[Note: This is a repost of our review from the Toronto International Film Festival; Elle opens in limited release this weekend, with city expansions to follow]
There are few filmmakers who seem to delight in provoking audiences and offending delicate sensibilities as much as Paul Verhoeven. The man who brought you Robocop, Starship Troopers, Black Book, and (shudder) Showgirls has a knack for latching onto a popular lurid genre, doubling down the perversion, upping the insanity, and then topping it all off with liberal doses of satirical humour to giggle about the fact that anyone ever takes this sort of thing seriously. After a few years away from his dirty camera, Verhoeven has returned with Elle, which can only be described as a darkly comedic rape/revenge thriller. No one else would have the good/bad taste to even attempt such a thing, much less the talent to actually pull it off. God bless that crazy Dutch man.
The movie wastes no time prodding viewers with discomfort. The opening credits play over the sound of a rape and the first image is that of our unique heroine Michelle (Isabelle Huppert) laying on the floor of her posh home following the assault. She calmly dusts herself off and cleans up the crime scene. She doesn’t call the police, instead going about her life as if nothing happened. She goes to work at her video game company to supervise a particularly sexually violent cut-scene (which she claims isn’t harsh enough). She continues an affair with her best friend’s husband. She mercilessly criticizes her son for his controlling girlfriend and her mother for her latest boy toy. She hosts a bickering dinner party. She deals with the stress of her mass-murdering father facing parole and the media onslaught therein. She also finds herself fantasizing about her assault and studying the face of every man in her life to determine the identity of her attacker.
So, this isn’t exactly the most conventional treatment of this sort of subject matter and Michele certainly isn’t an average victim. Some might claim the material is handled in a misogynistic way, yet the truth is more complicated. Michele is a fascinatingly complex character and her response is highly personal, rooted in a lifetime of emotional callousness and possibly a touch of psychosis. The character works almost entirely thanks to Isabelle Huppert in one of her finest performances. The actress keeps the character a mystery to viewers throughout, yet plays her with an inner confidence that knows all the answers. She’s wise, driven, strong, and even downright diabolical. Her life so rigidly organized and held at such a calculated distance that there’s little room for emotional response, even to trauma. Huppert inhabits the role with the right degree of coldly calculating intelligence and secret psychosis to be oddly credible and always fascinating. She’s no hero, but she’s never less than compelling.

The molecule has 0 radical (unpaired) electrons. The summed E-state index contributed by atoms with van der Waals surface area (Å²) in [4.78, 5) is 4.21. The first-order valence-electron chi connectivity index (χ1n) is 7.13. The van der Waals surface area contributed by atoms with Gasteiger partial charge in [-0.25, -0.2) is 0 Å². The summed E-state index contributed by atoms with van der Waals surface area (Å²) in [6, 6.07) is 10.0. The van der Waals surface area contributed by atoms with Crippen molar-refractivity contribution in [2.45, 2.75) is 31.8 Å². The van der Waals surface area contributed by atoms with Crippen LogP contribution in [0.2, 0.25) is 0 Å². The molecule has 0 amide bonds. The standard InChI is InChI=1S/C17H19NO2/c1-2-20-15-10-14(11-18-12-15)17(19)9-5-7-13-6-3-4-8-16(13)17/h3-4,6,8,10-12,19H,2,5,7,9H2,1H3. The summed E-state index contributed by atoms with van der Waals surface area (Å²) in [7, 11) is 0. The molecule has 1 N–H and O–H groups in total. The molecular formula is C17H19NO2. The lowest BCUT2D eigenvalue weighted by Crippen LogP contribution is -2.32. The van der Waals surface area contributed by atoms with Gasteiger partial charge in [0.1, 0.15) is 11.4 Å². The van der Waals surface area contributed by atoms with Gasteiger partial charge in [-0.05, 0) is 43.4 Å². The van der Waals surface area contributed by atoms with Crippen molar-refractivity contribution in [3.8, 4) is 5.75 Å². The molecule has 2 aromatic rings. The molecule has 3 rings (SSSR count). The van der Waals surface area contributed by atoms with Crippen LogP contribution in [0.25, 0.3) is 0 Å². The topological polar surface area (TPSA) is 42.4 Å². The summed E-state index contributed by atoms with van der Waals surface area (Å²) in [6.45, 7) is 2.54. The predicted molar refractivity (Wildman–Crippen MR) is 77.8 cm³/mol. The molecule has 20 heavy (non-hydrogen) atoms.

While Huppert dives into the material with intelligence, care, and the utmost seriousness necessary to craft so such a complex character, Verhoeven has plenty of winking fun in his telling of the uniquely twisted story. He knows how to structure, shoot, and cut a thriller for maximum visceral impact and uses all those tricks here. It’s a tale of endless intrigue, shock, and suspense. Yet, he also knows what a bad boy he’s being and plays it all with a tongue firmly in his cheek. His supporting characters are all somewhat ludicrous genre types and comedic comments, just played completely straight by the actors. The increasingly melodramatic plot is a game of tasteless one-upmanship for the filmmaker, mocking the very conventions it uses to manipulate viewers in subtle and sarcastic ways. There are certainly some serious themes explored and expertly crafted set pieces, yet it all feels quite playful. It’s almost a prankster provocation taking some of the most pressingly sensitive themes of the day and filtering it through a perverted potboiler. Verhoeven has fun pushing buttons, yet still pushes them with a purpose and has Huppert’s remarkable performance as a secret weapon to ground his most outlandish impulses.
Pitched somewhere between a filthy B-movie and a thoughtful art house social satire, Elle is a tricky film to pin down and deliberately so. Paul Verhoeven may dabble in mainstream entertainment, but he constructs his films for adults willing to engage with the ugly ideas buried in genre flicks and giggle at their desire for cheap thrills. This is one of his most complex thrillers to date, filled with tricky politics and psychological profiles yet offering no easy answers and plenty of discomforting laughs. It’s designed to be divisive and inspire debate, which isn’t common in a movie featuring a masked stalker in a ski mask. Elle will certainly find controversy and praise as it slithers out to subtitle-friendly audiences. This will be one of the most discussed and debated films of the year for those who enjoy a good foreign film provocation. The only element that won’t be debated is Isabelle Huppert’s remarkable performance, which could well earn her a number of awards from any group unafraid to support the inevitably controversial movie. As for Verhoeven, he’ll remain the smartypants wise ass in the back of the theater, giggling at all of the offense and elation he’s caused. That guy wouldn’t have it any other way.
Elle will be released on November 11, 2016 and expand the following weeks.